Good luck! Let us know how it goes.

RichardL
Posts: 29
Joined: Mon Feb 10, 2020 4:47 pm
Location: Puget Sound, WA, USA

by RichardL

Catagory6 wrote:
Mon Mar 09, 2020 11:05 am
and what about using citrasolv or goo-gone to remove glue?
You can use Goo Gone or Goof Off to remove old glue. Just let it sit for several hours to allow it to soften the glue, then scrape off the glue with your fingernail or popsicle stick. Be sure to use alcohol to clean off the Goo Gone.

Catagory6
Posts: 453
Joined: Thu Feb 09, 2017 2:36 am

by Catagory6

Geoff wrote:
Mon Mar 09, 2020 1:57 pm
I guess the best answer is: "it depends...".

If you pull the tire off the rear and the glue layer looks good (i.e., still adhered well to the rim bed and not blotchy with lots of bits pulled-off on the basetape), that would be a good sign. The next question is whether or not that glue is contaminated. Where I am, by the time Spring comes-around the tire and rim interface can become contaminated with grime and road salts that soak-in to thr basetape ('cross tires, too). You will have to look at your rim bed carefully to see. Lastly, the basetape for the tire you seek to re-mount can also be similarly contaminated. Check to see if the basetape is fairly clean of old glue (which it should be if the original glue job was perfect). If everything looks good, you should be able to just re-apply glue to the basetape (I like to put another, very thin, layer on the rim bed just befor installing the tire).

Good luck! Let us know how it goes.
RichardL wrote:
Mon Mar 09, 2020 3:05 pm
Catagory6 wrote:
Mon Mar 09, 2020 11:05 am
and what about using citrasolv or goo-gone to remove glue?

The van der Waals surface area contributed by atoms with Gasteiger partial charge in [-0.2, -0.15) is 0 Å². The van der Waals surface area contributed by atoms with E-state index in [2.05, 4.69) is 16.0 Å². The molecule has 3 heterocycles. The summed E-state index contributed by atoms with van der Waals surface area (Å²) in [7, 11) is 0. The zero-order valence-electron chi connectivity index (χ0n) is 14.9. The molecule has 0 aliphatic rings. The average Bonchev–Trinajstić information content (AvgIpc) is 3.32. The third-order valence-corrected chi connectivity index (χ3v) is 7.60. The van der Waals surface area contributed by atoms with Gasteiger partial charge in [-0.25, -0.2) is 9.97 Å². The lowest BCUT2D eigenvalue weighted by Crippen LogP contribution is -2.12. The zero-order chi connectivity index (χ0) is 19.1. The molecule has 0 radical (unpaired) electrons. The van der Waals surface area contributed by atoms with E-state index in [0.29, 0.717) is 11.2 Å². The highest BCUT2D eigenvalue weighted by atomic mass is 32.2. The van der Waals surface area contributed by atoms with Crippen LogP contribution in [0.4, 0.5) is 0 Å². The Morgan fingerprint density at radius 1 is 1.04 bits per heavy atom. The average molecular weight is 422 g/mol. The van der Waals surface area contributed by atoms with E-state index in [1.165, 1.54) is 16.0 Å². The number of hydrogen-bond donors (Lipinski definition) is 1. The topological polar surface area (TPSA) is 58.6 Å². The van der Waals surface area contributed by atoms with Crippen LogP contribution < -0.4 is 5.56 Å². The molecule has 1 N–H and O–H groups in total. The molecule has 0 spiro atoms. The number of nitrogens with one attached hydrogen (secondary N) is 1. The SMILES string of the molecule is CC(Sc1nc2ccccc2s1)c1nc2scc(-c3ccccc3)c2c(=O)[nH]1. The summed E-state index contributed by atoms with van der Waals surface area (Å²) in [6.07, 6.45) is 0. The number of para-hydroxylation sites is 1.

You can use Goo Gone or Goof Off to remove old glue. Just let it sit for several hours to allow it to soften the glue, then scrape off the glue with your fingernail or popsicle stick. Be sure to use alcohol to clean off the Goo Gone.
thanks

the front tire that's being removed will be going on a brand new rear wheel.
but now i'm thinking that i should use that front tire as a spare if i get the "F-word" out on the road

cheers!

Geoff
Posts: 5268
Joined: Sat Dec 13, 2003 2:25 am
Location: Canada

by Geoff

I still think that, if your original front wheel glue-job was done well and that the basetape is in good condition (without too much old glue on it), then you can just re-glue it on the new rear.

Goof-Off and other solvents can certainly be used to remove tubular glue from rims. Paint thinner works, too. In all cases, use that stuff out-of-doors in a well-ventilated area. Either would work to clean that old front wheel if you need to. Again, if the glue job was well done to begin with and the glue is not contaminated, you should be able to re-glue a new tire without removing the old glue.

Lastly, in the event that you are referring to cleaning the basetape of old glue, I would not recommend using any type of solvent to do that, as the basetape itself is adhered to the tubular casing via cement that could also be compromised by the use of a solvent.

RichardL
Posts: 29
Joined: Mon Feb 10, 2020 4:47 pm
Location: Puget Sound, WA, USA

by RichardL

Catagory6 wrote:
Mon Mar 09, 2020 11:05 am
and what about using citrasolv or goo-gone to remove glue?
I have used Goo Gone to remove tubular glue before. However, I found that Effetto Mariposa Carogna Mastick/Glue Remover did a much better job with less smell/vapor and less gooey mess.

Image

sovereign
Posts: 95
Joined: Mon Sep 05, 2011 1:59 am

by sovereign

Is anyone not removing Mastik One before mounting a new tire?

KCookie
Posts: 1592
Joined: Thu Feb 12, 2015 9:40 am
Location: Pom living in Australia

by KCookie

This remover is excellent and doing its job if you can get hold of it. I know it's very hard to get but its definitely worth trying.Image

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dj97223
Posts: 722
Joined: Sun Nov 06, 2005 7:27 pm

by dj97223

sovereign wrote:
Sun Mar 15, 2020 11:46 pm
Is anyone not removing Mastik One before mounting a new tire?
I typically just scrape off loose pieces and dirt with a butter knife and re-glue with a very light coat. The new coat reactivates the old glue. If the old glue is very thick, I'd consider removing it, but once you start applying solvent, there's no turning back until it is clean (at least I wouldn't).
“If you save your breath I feel a man like you can manage it. And if you don't manage it, you'll die. Only slowly, very slowly, old friend.”

by Weenie